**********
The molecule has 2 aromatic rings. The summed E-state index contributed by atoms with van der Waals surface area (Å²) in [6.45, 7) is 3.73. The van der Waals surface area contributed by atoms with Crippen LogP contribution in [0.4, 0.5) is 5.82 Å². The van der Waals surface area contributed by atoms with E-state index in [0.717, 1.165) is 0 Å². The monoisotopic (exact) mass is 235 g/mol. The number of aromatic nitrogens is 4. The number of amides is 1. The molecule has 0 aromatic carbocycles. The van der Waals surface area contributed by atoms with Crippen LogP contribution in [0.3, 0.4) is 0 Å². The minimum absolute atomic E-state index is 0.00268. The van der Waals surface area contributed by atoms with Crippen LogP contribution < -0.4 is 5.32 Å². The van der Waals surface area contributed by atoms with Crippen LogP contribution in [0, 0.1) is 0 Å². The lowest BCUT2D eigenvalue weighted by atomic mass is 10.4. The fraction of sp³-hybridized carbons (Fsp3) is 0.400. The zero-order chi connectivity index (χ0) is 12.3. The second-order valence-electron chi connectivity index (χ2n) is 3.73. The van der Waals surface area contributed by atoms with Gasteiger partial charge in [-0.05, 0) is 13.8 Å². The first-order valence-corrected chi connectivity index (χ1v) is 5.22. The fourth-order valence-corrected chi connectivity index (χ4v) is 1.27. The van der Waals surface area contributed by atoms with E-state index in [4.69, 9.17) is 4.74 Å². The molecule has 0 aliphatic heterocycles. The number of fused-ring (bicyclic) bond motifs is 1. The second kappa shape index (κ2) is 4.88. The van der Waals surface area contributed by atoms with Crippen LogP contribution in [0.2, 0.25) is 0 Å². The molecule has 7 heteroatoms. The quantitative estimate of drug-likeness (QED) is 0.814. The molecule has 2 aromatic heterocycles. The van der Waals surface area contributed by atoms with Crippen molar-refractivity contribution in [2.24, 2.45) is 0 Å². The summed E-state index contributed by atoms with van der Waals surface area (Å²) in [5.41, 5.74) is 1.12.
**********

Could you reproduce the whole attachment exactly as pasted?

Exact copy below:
The molecule has 2 aromatic rings. The summed E-state index contributed by atoms with van der Waals surface area (Å²) in [6.45, 7) is 3.73. The van der Waals surface area contributed by atoms with Crippen LogP contribution in [0.4, 0.5) is 5.82 Å². The van der Waals surface area contributed by atoms with E-state index in [0.717, 1.165) is 0 Å². The monoisotopic (exact) mass is 235 g/mol. The number of aromatic nitrogens is 4. The number of amides is 1. The molecule has 0 aromatic carbocycles. The van der Waals surface area contributed by atoms with Crippen LogP contribution in [0.3, 0.4) is 0 Å². The minimum absolute atomic E-state index is 0.00268. The van der Waals surface area contributed by atoms with Crippen LogP contribution < -0.4 is 5.32 Å². The van der Waals surface area contributed by atoms with Crippen LogP contribution in [0, 0.1) is 0 Å². The lowest BCUT2D eigenvalue weighted by atomic mass is 10.4. The fraction of sp³-hybridized carbons (Fsp3) is 0.400. The zero-order chi connectivity index (χ0) is 12.3. The second-order valence-electron chi connectivity index (χ2n) is 3.73. The van der Waals surface area contributed by atoms with Gasteiger partial charge in [-0.05, 0) is 13.8 Å². The first-order valence-corrected chi connectivity index (χ1v) is 5.22. The fourth-order valence-corrected chi connectivity index (χ4v) is 1.27. The van der Waals surface area contributed by atoms with E-state index in [4.69, 9.17) is 4.74 Å². The molecule has 0 aliphatic heterocycles. The number of fused-ring (bicyclic) bond motifs is 1. The second kappa shape index (κ2) is 4.88. The van der Waals surface area contributed by atoms with Crippen LogP contribution in [0.2, 0.25) is 0 Å². The molecule has 7 heteroatoms. The quantitative estimate of drug-likeness (QED) is 0.814. The molecule has 2 aromatic heterocycles. The van der Waals surface area contributed by atoms with Crippen molar-refractivity contribution in [2.24, 2.45) is 0 Å². The summed E-state index contributed by atoms with van der Waals surface area (Å²) in [5.41, 5.74) is 1.12.